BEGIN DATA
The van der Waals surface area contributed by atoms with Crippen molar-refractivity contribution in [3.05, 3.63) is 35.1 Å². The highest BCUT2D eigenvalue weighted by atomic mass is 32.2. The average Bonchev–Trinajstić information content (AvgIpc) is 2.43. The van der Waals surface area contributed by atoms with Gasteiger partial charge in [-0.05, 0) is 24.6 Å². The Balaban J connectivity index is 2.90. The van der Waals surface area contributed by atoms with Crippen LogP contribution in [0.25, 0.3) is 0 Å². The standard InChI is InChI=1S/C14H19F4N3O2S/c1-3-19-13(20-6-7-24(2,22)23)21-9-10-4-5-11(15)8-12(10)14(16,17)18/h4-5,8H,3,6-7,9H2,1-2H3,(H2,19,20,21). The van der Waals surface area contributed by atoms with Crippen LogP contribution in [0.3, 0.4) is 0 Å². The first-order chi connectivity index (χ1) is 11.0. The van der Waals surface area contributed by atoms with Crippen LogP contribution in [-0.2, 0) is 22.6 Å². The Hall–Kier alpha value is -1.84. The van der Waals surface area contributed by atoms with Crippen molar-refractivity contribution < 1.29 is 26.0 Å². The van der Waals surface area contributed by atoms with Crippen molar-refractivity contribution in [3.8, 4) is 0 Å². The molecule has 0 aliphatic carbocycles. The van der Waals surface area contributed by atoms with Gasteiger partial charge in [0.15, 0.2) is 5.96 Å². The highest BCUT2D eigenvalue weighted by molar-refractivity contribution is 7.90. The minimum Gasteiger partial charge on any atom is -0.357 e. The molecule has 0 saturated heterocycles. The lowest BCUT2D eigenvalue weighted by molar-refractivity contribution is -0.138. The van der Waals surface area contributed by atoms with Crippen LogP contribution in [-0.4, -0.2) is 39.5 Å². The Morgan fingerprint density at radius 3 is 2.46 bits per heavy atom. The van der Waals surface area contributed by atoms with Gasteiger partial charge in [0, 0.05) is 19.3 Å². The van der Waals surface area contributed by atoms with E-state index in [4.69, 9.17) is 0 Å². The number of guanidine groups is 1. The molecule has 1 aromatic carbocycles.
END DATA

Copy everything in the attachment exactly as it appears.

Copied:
The van der Waals surface area contributed by atoms with Crippen molar-refractivity contribution in [3.05, 3.63) is 35.1 Å². The highest BCUT2D eigenvalue weighted by atomic mass is 32.2. The average Bonchev–Trinajstić information content (AvgIpc) is 2.43. The van der Waals surface area contributed by atoms with Gasteiger partial charge in [-0.05, 0) is 24.6 Å². The Balaban J connectivity index is 2.90. The van der Waals surface area contributed by atoms with Crippen LogP contribution in [0.25, 0.3) is 0 Å². The standard InChI is InChI=1S/C14H19F4N3O2S/c1-3-19-13(20-6-7-24(2,22)23)21-9-10-4-5-11(15)8-12(10)14(16,17)18/h4-5,8H,3,6-7,9H2,1-2H3,(H2,19,20,21). The van der Waals surface area contributed by atoms with Crippen LogP contribution in [0.3, 0.4) is 0 Å². The first-order chi connectivity index (χ1) is 11.0. The van der Waals surface area contributed by atoms with Crippen LogP contribution in [-0.2, 0) is 22.6 Å². The Hall–Kier alpha value is -1.84. The van der Waals surface area contributed by atoms with Crippen molar-refractivity contribution < 1.29 is 26.0 Å². The van der Waals surface area contributed by atoms with Crippen molar-refractivity contribution in [3.8, 4) is 0 Å². The molecule has 0 aliphatic carbocycles. The van der Waals surface area contributed by atoms with Gasteiger partial charge in [0.15, 0.2) is 5.96 Å². The highest BCUT2D eigenvalue weighted by molar-refractivity contribution is 7.90. The minimum Gasteiger partial charge on any atom is -0.357 e. The molecule has 0 saturated heterocycles. The lowest BCUT2D eigenvalue weighted by molar-refractivity contribution is -0.138. The van der Waals surface area contributed by atoms with Crippen LogP contribution in [-0.4, -0.2) is 39.5 Å². The Morgan fingerprint density at radius 3 is 2.46 bits per heavy atom. The van der Waals surface area contributed by atoms with Gasteiger partial charge in [0, 0.05) is 19.3 Å². The van der Waals surface area contributed by atoms with E-state index in [4.69, 9.17) is 0 Å². The number of guanidine groups is 1. The molecule has 1 aromatic carbocycles.